# Two-Dimensional Fast Fourier Transforms

## Two-dimensional FFT's

To compute multiple FFT's of the same length, it is more efficient to use an Fft2D<T> object from a FftOperations<T>. FFT providers were discussed in the previous section.

### Real FFT's

Use the static CreateReal(Int32, Int32) method of the Fft2D<T> class to create an Fft2D<T> object that can be used to compute two-dimensional real FFT's. The method takes two arguments: the number of rows and columns in the data.

```
int N = 1024;
var fft2d = Fft2D<double>.CreateReal(N, N);
```

Similar to the 1-dimensional case, the Fft2D<T> object has several properties that can be used to fine-tune the transform. The ForwardScaleFactor property sets or gets the scale factor used in the forward transform. The default is 1/N where N is the number of points in the transform. The BackwardScaleFactor property sets or gets the scale factor used in the backward or inverse transform. The default is 1. There is also a InPlace property, which is not valid for real FFT's.

These properties can be changed up to the point where the Fft2D<T> object is committed. This happens when one of the transform methods is called for the first time. The Committed property indicates whether this is the case.

The actual transform is computed by two methods: ForwardTransform and BackwardTransform. As the name implies, these methods perform the forward and backward (inverse) transform. They have seven overloads, four of which apply to real transforms.

The first overload for ForwardTransform takes one argument: a Matrix<T> that specifies the signal to transform. It returns a ComplexConjugateSignalMatrix<T>, a special type of complex matrix that enforces the symmetry properties of real FFT's and does not store any duplicate information. The corresponding BackwardTransform method takes a ComplexConjugateSignalMatrix<T> and returns a Matrix<T>.

The second pair of overloads is similar to the first, but takes a second parameter that is used to store the result. For the forward transform, the parameters are a Matrix<T> and a ComplexConjugateSignalMatrix<T>. For the backward transform, the parameters are a ComplexConjugateSignalMatrix<T> and a Matrix<T>.

The third pair of overloads is similar to the second, but allows any matrix types for the parameters. The forward transform takes any real and complex Matrix<T>. The backward transform takes the same argument types in reverse order.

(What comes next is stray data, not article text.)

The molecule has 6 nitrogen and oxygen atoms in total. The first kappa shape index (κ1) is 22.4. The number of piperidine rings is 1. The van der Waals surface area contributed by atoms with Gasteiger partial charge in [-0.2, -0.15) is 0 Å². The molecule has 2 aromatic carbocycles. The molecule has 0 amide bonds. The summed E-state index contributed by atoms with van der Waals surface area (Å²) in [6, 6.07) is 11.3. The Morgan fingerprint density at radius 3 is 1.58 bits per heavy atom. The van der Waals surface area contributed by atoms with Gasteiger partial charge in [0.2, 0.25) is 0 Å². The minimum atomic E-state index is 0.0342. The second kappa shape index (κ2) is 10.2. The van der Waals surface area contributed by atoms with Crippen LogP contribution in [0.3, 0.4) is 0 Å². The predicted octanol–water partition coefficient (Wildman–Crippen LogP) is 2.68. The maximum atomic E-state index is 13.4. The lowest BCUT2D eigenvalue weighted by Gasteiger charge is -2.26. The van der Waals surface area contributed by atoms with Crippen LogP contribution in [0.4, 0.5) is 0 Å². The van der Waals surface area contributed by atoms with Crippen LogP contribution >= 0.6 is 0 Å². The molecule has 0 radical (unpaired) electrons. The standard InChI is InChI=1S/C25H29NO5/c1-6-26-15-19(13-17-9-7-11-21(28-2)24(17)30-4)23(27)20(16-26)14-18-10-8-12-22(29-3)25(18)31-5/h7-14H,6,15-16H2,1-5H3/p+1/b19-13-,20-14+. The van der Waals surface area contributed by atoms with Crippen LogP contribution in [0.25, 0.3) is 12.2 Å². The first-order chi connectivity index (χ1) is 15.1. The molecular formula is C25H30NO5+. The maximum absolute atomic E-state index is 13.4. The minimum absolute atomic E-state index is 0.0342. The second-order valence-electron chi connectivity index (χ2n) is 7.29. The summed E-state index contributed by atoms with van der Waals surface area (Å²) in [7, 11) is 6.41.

The final overload is similar to the third, but allows you to specify
whether to return a one-sided or a two-sided transform.
Because of symmetry, only the first *N/2+1* terms of a real FFT
are independent. The remaining terms are the complex conjugate of terms
in the first half. A one-sided transform returns only the first
*N/2+1* terms of the transform, while a two-sided transform
returns the full FFT matrix. This fourth overload of
ForwardTransform and
BackwardTransform
takes a third parameter: a
RealFftFormat value with possible values
OneSided and TwoSided. The length of the complex matrix argument must equal N/2+1
for a one-sided transform.

```
var m = Matrix.Create(36, 56, (i, j) =>
Math.Exp(-0.1 * i) * Math.Sin(0.01 * (i * i + j * j - i * j)));
var mFft = Matrix.Create<Complex<double>>(m.RowCount, m.ColumnCount);
using (Fft2D<double> fft2 = Fft2D<double>.CreateReal(m.ColumnCount, m.ColumnCount))
{
fft2.ForwardTransform(m, mFft);
Console.WriteLine("First few terms of fft(m):");
Console.WriteLine(mFft.GetSubmatrix(0, 4, 0, 4).ToString("F4"));
fft2.BackwardTransform(mFft, m);
}
```

### Complex FFT's

Use the static CreateComplex(Int32, Int32) method of the Fft2D<T> class to create an Fft2D<T> object that can be used to compute two-dimensional real FFT's. The method takes one argument: the length of the signal.

Complex FFT's are simpler in that the Fourier transform of a complex signal is always complex also.
This means that the transform can be done in place. To perform a transform in place, set the
InPlace property to **true**.

The transformation methods, ForwardTransform and BackwardTransform, have three overloads that apply to complex transforms. The first overload takes a single complex Matrix<T> and returns a complex Matrix<T> that is the forward or backward Fourier transform of its argument.

The second pair of overloads take two complex Matrix<T> objects. They compute the forward or backward transform of the first argument and return it in the second. The third pair of overloads is more general than the second, taking two complex vectors of any type.